In pictures: gold rush 2.0


In 2009, as the US economy tanked and gold prices rose, prospectors were once again lured to California, 160 years after the original gold rush. Photographer Sarina Finkelstein sought out the people hoping to strike it rich, and found a community that kept her fascinated for years to come.

In issue #18 of Delayed Gratification, we published some of Finkelstein’s photos and interviewed her about her time with California’s new prospectors. Here are some of the remarkable people she met and the stories behind them.



“Finding the prospectors wasn’t easy. Many of them live in the national parks, where it is illegal to camp for more than two weeks. Some of them had overstayed by years, so were understandably reluctant to be found. But, via prospecting chat rooms and tip-offs, I found a group living in tents and campers along the East Fork of the San Gabriel River canyon in the Angeles – a location known as Nugget Alley. When I came upon them, most eyed me with a sense of suspicion. However, Martin jumped up, handed over a gold pan and a black screw-top glass vial for collecting gold and invited me to come along. It was through Martin that I discovered the community.”



“Over the years I alternated between a number of groups in northern, southern and mid-California. They had adapted the beautiful but dangerous landscape to fit their needs. Nugget Alley had wooden ladders going up the mountain and a pulley system to pull tools back to the campsite and drag loads to the water. One of the prospectors, Rick,  had even built a swing. They were trying to make it home.”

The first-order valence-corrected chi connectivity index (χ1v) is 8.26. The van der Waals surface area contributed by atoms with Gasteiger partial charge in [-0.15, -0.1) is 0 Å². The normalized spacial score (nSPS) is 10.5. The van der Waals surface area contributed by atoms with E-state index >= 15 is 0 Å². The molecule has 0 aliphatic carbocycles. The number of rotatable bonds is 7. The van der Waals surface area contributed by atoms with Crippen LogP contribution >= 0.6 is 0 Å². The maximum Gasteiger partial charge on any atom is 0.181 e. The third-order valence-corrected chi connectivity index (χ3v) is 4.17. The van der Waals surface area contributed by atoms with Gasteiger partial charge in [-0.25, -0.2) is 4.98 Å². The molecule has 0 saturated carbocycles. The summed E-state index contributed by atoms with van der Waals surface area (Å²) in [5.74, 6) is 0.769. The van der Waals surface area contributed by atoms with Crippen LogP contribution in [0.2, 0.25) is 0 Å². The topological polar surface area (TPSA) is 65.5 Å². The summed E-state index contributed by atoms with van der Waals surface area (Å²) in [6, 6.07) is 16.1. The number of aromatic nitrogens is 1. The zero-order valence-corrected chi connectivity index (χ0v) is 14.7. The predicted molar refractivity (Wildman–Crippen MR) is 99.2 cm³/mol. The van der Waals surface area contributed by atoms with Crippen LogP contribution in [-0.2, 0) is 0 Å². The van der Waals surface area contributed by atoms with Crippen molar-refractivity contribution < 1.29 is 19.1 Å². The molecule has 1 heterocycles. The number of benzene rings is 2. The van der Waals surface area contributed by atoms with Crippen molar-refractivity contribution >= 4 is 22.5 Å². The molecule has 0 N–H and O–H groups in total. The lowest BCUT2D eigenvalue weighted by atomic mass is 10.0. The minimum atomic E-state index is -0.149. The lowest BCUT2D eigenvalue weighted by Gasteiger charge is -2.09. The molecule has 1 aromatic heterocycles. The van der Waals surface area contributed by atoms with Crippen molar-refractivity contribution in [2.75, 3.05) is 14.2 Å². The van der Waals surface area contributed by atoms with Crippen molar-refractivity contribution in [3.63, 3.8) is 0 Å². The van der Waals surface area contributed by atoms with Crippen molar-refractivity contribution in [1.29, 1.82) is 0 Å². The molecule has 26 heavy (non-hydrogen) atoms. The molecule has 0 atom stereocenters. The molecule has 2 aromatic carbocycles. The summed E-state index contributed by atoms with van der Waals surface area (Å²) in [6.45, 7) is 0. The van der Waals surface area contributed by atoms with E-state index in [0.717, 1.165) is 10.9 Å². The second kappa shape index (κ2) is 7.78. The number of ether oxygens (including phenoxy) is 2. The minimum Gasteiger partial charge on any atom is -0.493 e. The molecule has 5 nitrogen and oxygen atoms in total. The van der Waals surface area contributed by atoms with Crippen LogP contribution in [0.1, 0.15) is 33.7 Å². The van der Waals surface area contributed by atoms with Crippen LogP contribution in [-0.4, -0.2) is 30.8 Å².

“In 2013, in the Klamath National Forest near Happy Camp, close to the Oregon border, I heard about Steve, a prospector who had come from Wales in December 2012 — just a week or two before one of the most brutal winters in the mountains. Not long after he arrived, all of his possessions were stolen. He survived that night, despite no cover, no sleeping bag and temperatures of minus five degrees celsius. The next day he carried on digging. ‘It was my last option,’ he told me. ‘My flight money home, my cards, my wallet, my ID, all my money, all my equipment, all my clothes, all my food — that was all gone. So, I had, like, $20 in my pocket and that was me. The only option I had now… was to mine.’

“So Steve mined with a fury unmatched by anyone else on the Klamath, digging up and processing 120 buckets of material a day. He survived on Sugar Puffs cereal and smoked frankfurters bought with rationed-out money from mining. Three months later he’d managed to replace all his camping stuff, had bought new clothes, and didn’t have a problem with food anymore. Steve said people asked him, ‘How can you run so many buckets in a day?’. He would tell them ‘Because I’m mining for my food.’”

This is an excerpt from ‘The New Gold Rush’, published in DG #18. You can buy the issue in our shop to read the full feature. Find more of Sarina Finkelstein’s work on her website, or follow her on Twitter or Instagram.

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